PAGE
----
recorded since the assets were acquired. The balance in the accumulated
depreciation account is deducted from the original cost of the assets
recorded in the property, plant, and equipment asset account. The
remainder, called the book value of the assets, is the amount included on
the asset side of a business.


Accumulated depreciation

The sum total of all deprecation expense recognized to date
on a depreciable fixed asset.


Accumulated Other Comprehensive Income

Cumulative gains or losses reported in shareholders'
equity that arise from changes in the fair value of available-for-sale securities, from the
effects of changes in foreign-currency exchange rates on consolidated foreign-currency financial
statements, certain gains and losses on financial derivatives, and from adjustments for underfunded
pension plans.


Acquiree

A firm that is being acquired.


Acquirer

A firm or individual that is acquiring something.


Adjustable rate preferred stock (ARPS)

Publicly traded issues that may be collateralized by mortgages and MBSs.


Adjusted present value (APV)

The net present value analysis of an asset if financed solely by equity
(present value of un-levered cash flows), plus the present value of any financing decisions (levered cash
flows). In other words, the various tax shields provided by the deductibility of interest and the benefits of
other investment tax credits are calculated separately. This analysis is often used for highly leveraged
transactions such as a leverage buy-out.


Advance material request

Very early orders for materials before the completion
of a product design, given the long lead times required to supply some items.


After-tax real rate of return

Money after-tax rate of return minus the inflation rate.


Aggregate Demand

Total quantity of goods and services demanded.


Aggregate Demand Curve

Combinations of the price level and income for which the goods and services market is in equilibrium, or for which both the goods and services market and the money market are in equilibrium.


Aggregate Expenditure Curve

Aggregate demand for goods and services drawn as a function of the level of national income.


Aggregate planning

A budgeting process using summary-level information to
derive various budget models, usually at the product family level.


Aggregate Production Function

An equation determining aggregate output as a function of aggregate inputs such as labor and capital.


Aggregate Supply

Total quantity of goods and services supplied.


Aggregate Supply Curve

Combinations of price level and income for which the labor market is in equilibrium. The short-run aggregate supply curve incorporates information and price/wage inflexibilities in the labor market, whereas the long-run aggregate supply curve does not.


Aggregation

Process in corporate financial planning whereby the smaller investment proposals of each of the
firm's operational units are added up and in effect treated as a big picture.


Aggressive Accounting

A forceful and intentional choice and application of accounting principles
done in an effort to achieve desired results, typically higher current earnings, whether the practices followed are in accordance with generally accepted accounting principles or not. Aggressive
accounting practices are not alleged to be fraudulent until an administrative, civil, or criminal proceeding takes that step and alleges, in particular, that an intentional, material misstatement
has taken place in an effort to deceive financial statement readers.


Aggressive Capitalization Policies

Capitalizing and reporting as assets significant portions of
expenditures, the realization of which require unduly optimistic assumptions.


Aggressive Cost Capitalization

Cost capitalization that stretches the flexibility within generally
accepted accounting principles beyond its intended limits, resulting in reporting as assets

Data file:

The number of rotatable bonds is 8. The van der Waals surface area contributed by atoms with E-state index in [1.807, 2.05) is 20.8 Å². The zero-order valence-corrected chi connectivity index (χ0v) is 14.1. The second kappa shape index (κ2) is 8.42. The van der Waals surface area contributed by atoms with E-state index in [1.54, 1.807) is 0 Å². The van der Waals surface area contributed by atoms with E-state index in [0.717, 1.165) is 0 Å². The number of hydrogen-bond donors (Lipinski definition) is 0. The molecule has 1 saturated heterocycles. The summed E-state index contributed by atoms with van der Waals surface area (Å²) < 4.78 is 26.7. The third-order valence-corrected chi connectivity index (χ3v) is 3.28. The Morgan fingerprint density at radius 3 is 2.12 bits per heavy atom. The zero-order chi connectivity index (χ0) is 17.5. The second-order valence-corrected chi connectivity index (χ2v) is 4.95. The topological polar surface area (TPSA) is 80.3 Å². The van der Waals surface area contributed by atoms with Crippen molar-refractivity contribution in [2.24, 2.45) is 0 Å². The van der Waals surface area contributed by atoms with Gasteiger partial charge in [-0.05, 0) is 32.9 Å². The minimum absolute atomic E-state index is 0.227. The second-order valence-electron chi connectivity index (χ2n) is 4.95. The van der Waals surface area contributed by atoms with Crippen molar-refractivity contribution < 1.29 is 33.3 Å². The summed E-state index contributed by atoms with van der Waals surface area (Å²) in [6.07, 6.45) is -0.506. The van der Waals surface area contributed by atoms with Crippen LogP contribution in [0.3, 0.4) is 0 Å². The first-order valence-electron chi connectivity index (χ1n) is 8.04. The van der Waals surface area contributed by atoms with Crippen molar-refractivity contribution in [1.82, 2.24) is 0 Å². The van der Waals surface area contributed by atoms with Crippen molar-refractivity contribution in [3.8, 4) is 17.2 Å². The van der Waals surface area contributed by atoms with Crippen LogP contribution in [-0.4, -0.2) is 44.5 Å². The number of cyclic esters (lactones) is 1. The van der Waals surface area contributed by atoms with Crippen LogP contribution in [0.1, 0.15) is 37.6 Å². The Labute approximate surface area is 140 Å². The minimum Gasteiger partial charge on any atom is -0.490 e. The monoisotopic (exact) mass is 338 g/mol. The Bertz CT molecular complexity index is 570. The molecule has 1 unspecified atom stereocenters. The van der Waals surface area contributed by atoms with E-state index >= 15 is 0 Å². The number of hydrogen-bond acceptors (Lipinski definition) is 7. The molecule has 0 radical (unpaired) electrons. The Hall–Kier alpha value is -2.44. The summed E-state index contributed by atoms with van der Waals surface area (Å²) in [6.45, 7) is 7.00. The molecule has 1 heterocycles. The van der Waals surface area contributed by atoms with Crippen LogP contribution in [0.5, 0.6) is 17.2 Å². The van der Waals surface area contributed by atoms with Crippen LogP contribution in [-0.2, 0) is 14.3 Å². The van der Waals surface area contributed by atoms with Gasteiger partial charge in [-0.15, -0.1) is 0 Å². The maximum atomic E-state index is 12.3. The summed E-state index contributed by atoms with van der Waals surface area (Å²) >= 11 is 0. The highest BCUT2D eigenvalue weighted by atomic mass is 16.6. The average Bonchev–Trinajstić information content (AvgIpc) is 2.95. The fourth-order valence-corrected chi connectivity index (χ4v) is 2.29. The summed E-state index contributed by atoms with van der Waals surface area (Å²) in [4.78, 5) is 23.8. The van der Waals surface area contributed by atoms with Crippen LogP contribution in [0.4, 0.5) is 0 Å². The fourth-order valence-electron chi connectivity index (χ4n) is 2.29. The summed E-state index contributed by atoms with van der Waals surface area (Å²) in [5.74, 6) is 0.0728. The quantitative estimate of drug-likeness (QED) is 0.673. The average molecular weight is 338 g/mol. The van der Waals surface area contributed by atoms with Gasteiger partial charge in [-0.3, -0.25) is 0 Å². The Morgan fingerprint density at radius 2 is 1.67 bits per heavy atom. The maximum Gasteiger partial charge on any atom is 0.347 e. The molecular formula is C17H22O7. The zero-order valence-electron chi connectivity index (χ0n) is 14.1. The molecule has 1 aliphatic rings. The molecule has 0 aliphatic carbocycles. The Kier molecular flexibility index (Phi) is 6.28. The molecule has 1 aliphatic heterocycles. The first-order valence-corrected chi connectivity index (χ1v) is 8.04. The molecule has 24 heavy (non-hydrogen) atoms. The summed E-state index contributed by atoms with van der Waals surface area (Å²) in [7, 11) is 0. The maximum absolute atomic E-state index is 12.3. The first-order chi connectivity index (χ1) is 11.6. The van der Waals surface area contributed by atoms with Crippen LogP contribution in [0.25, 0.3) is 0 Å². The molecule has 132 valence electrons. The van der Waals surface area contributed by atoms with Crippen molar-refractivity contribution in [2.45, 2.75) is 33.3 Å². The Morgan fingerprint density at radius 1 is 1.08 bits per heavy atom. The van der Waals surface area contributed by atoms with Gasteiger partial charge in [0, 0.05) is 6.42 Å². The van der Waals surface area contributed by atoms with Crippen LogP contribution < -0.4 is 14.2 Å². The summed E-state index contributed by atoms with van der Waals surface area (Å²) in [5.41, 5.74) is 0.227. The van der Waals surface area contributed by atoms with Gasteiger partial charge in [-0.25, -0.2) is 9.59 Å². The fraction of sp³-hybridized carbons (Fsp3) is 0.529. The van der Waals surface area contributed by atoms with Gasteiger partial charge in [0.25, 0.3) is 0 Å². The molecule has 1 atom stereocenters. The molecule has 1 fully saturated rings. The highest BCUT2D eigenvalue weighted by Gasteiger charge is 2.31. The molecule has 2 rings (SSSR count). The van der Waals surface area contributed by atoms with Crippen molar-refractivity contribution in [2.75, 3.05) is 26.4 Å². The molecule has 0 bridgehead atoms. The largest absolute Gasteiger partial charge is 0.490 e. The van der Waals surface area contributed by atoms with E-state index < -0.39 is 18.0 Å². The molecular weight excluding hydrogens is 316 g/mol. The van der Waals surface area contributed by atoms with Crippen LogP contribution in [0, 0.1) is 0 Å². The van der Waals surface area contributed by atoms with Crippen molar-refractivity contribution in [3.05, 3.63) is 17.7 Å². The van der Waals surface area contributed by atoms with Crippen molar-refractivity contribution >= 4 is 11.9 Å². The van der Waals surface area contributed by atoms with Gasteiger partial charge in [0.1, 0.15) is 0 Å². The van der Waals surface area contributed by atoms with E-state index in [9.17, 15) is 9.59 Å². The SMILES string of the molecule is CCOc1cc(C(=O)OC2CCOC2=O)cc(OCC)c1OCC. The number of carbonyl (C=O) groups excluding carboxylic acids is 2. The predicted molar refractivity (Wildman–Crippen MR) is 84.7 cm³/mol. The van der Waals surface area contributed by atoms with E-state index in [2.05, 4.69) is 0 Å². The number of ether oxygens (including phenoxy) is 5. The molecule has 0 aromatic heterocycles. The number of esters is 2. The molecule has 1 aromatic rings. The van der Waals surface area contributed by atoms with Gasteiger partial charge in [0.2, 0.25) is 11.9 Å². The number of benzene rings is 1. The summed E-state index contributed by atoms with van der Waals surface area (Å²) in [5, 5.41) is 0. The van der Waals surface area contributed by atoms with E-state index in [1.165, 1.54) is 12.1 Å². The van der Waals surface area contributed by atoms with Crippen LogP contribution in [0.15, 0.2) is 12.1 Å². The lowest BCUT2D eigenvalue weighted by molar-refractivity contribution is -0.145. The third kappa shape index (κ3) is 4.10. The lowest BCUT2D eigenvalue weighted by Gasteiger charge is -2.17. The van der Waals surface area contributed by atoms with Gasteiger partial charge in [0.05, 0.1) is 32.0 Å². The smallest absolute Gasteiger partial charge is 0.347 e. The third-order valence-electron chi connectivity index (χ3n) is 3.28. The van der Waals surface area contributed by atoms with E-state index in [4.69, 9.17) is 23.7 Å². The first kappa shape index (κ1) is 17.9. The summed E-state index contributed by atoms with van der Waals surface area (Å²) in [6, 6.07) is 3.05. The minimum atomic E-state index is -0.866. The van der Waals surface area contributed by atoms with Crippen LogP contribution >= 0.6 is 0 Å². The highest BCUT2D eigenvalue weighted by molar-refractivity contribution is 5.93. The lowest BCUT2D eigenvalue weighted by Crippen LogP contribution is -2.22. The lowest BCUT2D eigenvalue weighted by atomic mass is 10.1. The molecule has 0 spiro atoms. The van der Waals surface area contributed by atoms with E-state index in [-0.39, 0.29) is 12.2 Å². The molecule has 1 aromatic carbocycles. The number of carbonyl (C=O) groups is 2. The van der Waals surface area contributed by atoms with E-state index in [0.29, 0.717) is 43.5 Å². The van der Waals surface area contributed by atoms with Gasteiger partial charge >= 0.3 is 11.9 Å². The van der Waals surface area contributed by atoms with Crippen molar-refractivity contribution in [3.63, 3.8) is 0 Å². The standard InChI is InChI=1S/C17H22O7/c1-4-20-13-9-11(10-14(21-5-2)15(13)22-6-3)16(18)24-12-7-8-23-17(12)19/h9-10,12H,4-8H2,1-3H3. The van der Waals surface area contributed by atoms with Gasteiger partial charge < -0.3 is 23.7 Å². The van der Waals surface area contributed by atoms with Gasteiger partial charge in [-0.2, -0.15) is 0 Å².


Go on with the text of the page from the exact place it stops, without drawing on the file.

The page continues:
items that more reasonably should have been expensed. The purpose of this activity is likely to
alter financial results and financial position in order to create a potentially misleading impression
of a firm's business performance or financial position.


Allocation base A measure of activity or volume such as labour

hours, machine hours or volume of production
used to apportion overheads to products and
services.


American Depositary Receipts (ADRs)

Certificates issued by a U.S. depositary bank, representing foreign
shares held by the bank, usually by a branch or correspondent in the country of issue. One ADR may
represent a portion of a foreign share, one share or a bundle of shares of a foreign corporation. If the ADR's
are "sponsored," the corporation provides financial information and other assistance to the bank and may
subsidize the administration of the ADRs. "Unsponsored" ADRs do not receive such assistance. ADRs carry
the same currency, political and economic risks as the underlying foreign share; the prices of the two, adjusted for the SDR/ordinary ratio, are kept essentially identical by arbitrage. American depositary shares(ADSs) are
a similar form of certification.


American shares

Securities certificates issued in the U.S. by a transfer agent acting on behalf of the foreign
issuer. The certificates represent claims to foreign equities.


Amortization (Credit Insurance)

refers to the reduction of debt by regular payments of interest and principal in order to pay off a loan by maturity.


Amortizing interest rate swap

Swap in which the principal or national amount rises (falls) as interest rates
rise (decline).


Analytical Review

The process of attempting to infer the presence of potential problems
through the analysis of ratios and other relationships, often over time.


Annual Premium

Yearly amount payable by a client for a policy or component.


Annual report

Yearly record of a publicly held company's financial condition. It includes a description of the
firm's operations, its balance sheet and income statement. SEC rules require that it be distributed to all
shareholders. A more detailed version is called a 10-K.


Annual Report

The report required by the Stock Exchange for all listed companies, containing the company’s financial statements.


Annual report

A report issued to a company’s shareholders, creditors, and regulatory
organizations at the end of its fiscal year. It typically contains at least an income
statement, balance sheet, statement of cash flows, and accompanying footnotes. It
may also contain management comments, an audit report, and other supporting
schedules that may be required by regulatory organizations.


annual return